Indeed. Very interesting and useful. Not just with Classical but with all music, I have a hard time understanding why I like some things and not others (usually it has little to do with meeting conventions -- most often with contemporary music I have prefered the non-mainstream/non-pop, so I find it interesting that I resonate more highly with "traditional" CM, maybe?). I usually chalk it up to "the little person in me who is either dancing to the tune or not". ha. It's all the more frustrating because I studied cinema very closely in college, so in seeing how well I can understand one art form, it makes my blindspots in other art forms, music included, that much more stark.As for Clara and Fanny, I would say that their ideas were less impressive, but their pieces are of course very well-crafted (they had plenty of exposure). So, what I would suspect is that people would have a more difficult time with them and are more apt to get tired of the process of listening to them.
Anyway the more you listen, weeks apart, and and in very different moods, the more you will hear in them …and then you could be impressed by how much less quality time they probably had for composing (less than Robert or Felix).
On another note, relevant to this thread, we were exploring in my classes yesterday how and why people seem to immediately appreciate works like Moonlight Sonata and Liebestraum and Pachelbel Canon in D, Air on a G String, Ravel’s Death of a Princess, Mozart’s k545. We came to a preliminary conclusion that humans already know these famous chord progressions AND the notes in these pieces grow right out of the chord progressions ..that they already know. Of course I'm speaking of preteens with little experience in listening, but it might be helpful to know as the new CM fan.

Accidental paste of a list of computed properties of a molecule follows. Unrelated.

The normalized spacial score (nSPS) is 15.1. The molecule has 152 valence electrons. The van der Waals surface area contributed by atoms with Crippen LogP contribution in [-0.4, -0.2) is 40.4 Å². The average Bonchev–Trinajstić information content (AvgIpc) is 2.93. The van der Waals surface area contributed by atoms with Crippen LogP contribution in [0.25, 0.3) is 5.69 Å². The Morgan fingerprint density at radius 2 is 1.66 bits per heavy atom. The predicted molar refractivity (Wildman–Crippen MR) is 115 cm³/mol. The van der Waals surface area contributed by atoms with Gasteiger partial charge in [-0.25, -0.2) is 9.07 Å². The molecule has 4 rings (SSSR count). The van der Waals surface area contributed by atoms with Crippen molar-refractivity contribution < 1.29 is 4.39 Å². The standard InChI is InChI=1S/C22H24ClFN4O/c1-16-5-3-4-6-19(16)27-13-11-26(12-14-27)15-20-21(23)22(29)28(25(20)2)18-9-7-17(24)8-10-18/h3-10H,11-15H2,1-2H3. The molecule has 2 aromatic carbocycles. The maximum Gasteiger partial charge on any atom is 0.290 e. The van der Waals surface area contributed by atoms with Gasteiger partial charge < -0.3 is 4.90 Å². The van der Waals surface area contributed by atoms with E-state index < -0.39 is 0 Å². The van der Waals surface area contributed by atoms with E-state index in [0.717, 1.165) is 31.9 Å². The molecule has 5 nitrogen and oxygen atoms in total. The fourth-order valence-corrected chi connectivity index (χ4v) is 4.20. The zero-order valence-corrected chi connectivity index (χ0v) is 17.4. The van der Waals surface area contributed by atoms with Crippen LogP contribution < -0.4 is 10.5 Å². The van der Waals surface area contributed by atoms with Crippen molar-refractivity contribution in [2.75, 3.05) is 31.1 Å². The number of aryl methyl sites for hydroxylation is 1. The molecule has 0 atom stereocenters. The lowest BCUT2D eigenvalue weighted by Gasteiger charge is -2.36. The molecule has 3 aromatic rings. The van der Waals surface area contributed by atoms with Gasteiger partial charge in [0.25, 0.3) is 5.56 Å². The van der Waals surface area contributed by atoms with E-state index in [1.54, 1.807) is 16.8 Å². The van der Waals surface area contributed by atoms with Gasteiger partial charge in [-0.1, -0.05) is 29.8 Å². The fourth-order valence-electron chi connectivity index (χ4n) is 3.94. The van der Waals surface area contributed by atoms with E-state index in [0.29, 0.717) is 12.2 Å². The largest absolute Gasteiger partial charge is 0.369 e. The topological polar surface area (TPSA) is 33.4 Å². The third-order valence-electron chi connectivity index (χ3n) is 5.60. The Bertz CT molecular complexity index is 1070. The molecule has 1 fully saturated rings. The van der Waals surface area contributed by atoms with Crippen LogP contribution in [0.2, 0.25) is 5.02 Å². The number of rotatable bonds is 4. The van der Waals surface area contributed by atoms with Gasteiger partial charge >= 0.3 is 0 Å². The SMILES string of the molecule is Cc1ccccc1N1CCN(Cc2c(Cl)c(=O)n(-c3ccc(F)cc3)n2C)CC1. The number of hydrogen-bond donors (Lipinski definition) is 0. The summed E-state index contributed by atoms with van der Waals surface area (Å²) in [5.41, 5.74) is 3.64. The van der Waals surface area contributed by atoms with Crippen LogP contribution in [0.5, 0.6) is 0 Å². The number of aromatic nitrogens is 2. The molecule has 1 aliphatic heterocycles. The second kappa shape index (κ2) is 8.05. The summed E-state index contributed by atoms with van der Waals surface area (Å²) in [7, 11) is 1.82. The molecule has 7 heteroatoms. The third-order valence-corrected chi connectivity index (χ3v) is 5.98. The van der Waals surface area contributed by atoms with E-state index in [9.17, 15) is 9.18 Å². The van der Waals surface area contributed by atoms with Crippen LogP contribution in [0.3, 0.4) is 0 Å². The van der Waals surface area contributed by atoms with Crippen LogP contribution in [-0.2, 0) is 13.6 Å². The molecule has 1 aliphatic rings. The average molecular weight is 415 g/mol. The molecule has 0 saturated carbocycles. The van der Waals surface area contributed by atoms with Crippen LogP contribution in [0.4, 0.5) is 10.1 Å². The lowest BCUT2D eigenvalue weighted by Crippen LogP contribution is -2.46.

It's fairly obvious, but so much about music appreciation is quite obvious (it actually has to be for non-musicians, and composers needed to know that all too well).
And that makes sense with Clara and Fanny. I had heard that Fanny was often dissuaded from publishing openly. Though I'd heard an anecdote that some of her works did find important non-musician fans, like the Queen of England. And I'd read that Clara was mostly busy as a performer rather than a composer, and was the main source of income for her family. Amazing, really! I love this sort of history!